It's déjà vu in Hollywood. Movie and TV writers are threatening to go on strike again.
The Writers Guild of America's current contract with the Alliance of Motion Picture and Television Producers ends May 1. If a new deal isn't made by then, work could stop the next day.
Not surprisingly, the writers want a raise. Studios are making fewer movies. And while cable networks are producing more shows, they're keeping seasons shorter with only 10 to 13 episodes.
TV writers are paid by the episode, and they typically are not writing every episode of a series. But many networks put an exclusivity clause into writers' contracts, so they aren't allowed to write for multiple shows at one time and earn more money.
The Writers Guild also wants streaming services like Netflix and Amazon to pay their writers residuals that are more on par with the networks. Residuals are fees writers get when a show they wrote runs again.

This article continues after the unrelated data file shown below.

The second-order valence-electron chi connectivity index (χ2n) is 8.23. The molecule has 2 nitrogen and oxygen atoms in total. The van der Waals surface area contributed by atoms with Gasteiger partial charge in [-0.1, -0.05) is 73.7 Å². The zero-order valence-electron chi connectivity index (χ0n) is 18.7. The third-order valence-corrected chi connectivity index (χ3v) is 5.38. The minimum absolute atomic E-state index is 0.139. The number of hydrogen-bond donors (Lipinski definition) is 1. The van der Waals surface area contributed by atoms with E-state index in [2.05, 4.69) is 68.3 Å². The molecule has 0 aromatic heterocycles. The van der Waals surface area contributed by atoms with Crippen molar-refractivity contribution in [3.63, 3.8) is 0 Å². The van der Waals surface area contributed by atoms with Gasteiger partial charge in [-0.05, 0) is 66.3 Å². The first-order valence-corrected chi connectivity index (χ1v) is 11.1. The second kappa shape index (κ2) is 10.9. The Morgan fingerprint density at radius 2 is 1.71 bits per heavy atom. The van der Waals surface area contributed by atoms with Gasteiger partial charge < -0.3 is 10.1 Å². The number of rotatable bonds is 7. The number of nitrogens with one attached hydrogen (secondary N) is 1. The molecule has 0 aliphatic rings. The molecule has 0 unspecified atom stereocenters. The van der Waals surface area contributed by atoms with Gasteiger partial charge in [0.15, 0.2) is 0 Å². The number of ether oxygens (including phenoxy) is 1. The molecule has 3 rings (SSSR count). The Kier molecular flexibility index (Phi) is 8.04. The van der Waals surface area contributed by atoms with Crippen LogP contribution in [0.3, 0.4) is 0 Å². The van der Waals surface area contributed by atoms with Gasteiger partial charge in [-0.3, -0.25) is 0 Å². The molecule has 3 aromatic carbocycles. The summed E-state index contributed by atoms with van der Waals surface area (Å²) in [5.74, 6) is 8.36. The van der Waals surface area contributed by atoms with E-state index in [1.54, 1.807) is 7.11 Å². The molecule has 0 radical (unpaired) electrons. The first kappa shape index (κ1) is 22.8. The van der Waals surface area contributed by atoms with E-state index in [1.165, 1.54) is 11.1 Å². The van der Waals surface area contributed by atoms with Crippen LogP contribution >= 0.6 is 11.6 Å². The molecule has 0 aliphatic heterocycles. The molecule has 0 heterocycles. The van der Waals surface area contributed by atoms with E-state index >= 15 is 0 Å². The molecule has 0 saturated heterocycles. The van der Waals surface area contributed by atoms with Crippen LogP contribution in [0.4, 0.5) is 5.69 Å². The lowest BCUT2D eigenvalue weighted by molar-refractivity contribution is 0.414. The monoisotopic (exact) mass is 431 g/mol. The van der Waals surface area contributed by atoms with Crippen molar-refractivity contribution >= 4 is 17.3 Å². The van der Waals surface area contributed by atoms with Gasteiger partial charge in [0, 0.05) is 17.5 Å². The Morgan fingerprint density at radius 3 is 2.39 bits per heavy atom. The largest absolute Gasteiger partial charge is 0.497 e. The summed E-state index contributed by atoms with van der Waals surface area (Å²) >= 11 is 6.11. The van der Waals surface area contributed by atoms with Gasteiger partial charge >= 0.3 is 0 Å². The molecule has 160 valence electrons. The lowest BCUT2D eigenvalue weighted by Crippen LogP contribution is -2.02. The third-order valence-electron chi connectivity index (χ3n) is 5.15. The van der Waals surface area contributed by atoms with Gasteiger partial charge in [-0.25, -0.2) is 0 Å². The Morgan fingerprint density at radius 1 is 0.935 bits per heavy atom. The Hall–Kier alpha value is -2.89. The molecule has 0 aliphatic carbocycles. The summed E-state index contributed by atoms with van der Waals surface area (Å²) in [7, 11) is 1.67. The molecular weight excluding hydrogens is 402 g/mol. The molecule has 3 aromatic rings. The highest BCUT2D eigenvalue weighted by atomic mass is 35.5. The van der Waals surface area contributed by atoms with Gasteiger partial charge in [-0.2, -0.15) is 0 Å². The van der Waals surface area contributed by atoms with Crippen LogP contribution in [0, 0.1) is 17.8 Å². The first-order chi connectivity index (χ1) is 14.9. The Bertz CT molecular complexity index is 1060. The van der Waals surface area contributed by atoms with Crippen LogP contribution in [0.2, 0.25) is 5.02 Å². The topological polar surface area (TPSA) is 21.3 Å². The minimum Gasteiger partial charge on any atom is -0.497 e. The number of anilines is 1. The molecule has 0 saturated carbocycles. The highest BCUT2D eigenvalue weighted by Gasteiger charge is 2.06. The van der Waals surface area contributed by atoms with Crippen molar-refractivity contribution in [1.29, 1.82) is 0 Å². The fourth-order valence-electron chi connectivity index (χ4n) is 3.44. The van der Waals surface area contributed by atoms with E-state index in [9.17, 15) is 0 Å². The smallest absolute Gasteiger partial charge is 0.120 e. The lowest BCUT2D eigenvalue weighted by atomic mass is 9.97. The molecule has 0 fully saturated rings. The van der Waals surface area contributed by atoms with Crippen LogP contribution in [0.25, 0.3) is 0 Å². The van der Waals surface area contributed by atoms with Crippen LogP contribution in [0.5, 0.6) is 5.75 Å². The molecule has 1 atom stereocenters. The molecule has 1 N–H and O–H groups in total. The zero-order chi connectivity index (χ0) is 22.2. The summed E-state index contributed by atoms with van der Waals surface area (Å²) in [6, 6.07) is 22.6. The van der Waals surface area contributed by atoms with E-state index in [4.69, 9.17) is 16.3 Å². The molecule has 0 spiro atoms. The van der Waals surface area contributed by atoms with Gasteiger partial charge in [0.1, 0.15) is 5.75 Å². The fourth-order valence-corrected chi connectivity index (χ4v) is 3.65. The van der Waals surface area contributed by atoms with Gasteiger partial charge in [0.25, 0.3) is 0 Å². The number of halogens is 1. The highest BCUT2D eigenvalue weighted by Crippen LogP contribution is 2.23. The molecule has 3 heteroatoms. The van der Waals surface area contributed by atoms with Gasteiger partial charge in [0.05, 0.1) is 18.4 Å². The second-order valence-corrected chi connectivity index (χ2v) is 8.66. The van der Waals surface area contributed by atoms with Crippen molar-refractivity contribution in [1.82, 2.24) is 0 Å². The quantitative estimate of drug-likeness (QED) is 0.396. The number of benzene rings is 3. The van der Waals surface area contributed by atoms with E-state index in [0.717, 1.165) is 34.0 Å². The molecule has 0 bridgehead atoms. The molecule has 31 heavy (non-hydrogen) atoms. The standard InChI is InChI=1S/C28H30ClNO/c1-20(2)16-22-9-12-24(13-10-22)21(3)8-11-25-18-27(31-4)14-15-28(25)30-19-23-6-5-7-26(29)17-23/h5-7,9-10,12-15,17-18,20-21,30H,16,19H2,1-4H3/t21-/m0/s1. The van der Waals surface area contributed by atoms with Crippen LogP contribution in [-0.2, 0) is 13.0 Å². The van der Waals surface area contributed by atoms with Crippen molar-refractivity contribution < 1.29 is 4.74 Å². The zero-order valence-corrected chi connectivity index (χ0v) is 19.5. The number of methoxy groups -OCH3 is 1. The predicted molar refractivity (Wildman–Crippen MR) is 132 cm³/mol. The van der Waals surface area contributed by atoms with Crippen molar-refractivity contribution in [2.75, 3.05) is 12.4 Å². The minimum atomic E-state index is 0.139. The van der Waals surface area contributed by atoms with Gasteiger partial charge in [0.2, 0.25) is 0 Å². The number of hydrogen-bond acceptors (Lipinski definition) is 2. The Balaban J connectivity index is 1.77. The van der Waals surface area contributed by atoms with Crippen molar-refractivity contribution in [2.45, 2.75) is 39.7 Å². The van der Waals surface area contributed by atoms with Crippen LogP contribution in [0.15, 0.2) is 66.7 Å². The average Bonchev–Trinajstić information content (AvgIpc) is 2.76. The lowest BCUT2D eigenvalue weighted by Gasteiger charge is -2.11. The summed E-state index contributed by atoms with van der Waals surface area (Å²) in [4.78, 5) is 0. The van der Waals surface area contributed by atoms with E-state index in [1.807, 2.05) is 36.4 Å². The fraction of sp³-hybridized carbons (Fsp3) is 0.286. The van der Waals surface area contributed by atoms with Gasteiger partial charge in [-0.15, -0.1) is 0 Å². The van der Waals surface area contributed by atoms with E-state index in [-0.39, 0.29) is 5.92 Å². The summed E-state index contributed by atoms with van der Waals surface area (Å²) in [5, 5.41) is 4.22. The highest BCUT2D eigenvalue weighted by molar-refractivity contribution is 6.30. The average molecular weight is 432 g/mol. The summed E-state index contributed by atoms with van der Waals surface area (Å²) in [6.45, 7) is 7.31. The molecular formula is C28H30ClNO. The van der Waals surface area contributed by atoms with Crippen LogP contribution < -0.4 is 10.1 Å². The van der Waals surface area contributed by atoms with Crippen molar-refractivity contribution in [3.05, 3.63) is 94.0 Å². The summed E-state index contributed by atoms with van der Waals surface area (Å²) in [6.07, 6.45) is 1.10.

The guild also wants networks and studios to contribute more to its health plan.
Back in late 2007, members of the WGA went on strike for 100 days. So, TV shows like "30 Rock" and "Bones" aired shorter seasons, and late-night talk shows like "Late Night with David Letterman" aired reruns. Analysts estimated the strike dealt a $2.5 billion blow to Los Angeles' economy.
A strike this time around could mean more unscripted reality shows and postponed fall TV premieres. Production for new seasons typically starts in May or June.
Fans of cable and streaming network shows have less to worry about. Many upcoming seasons, like Netflix's "Stranger Things," are already written.
As for the movie industry, films with unfinished scripts could be put on hold.
Writers Guild members have until April 24 to vote on a strike if there's no new contract deal by the beginning of May.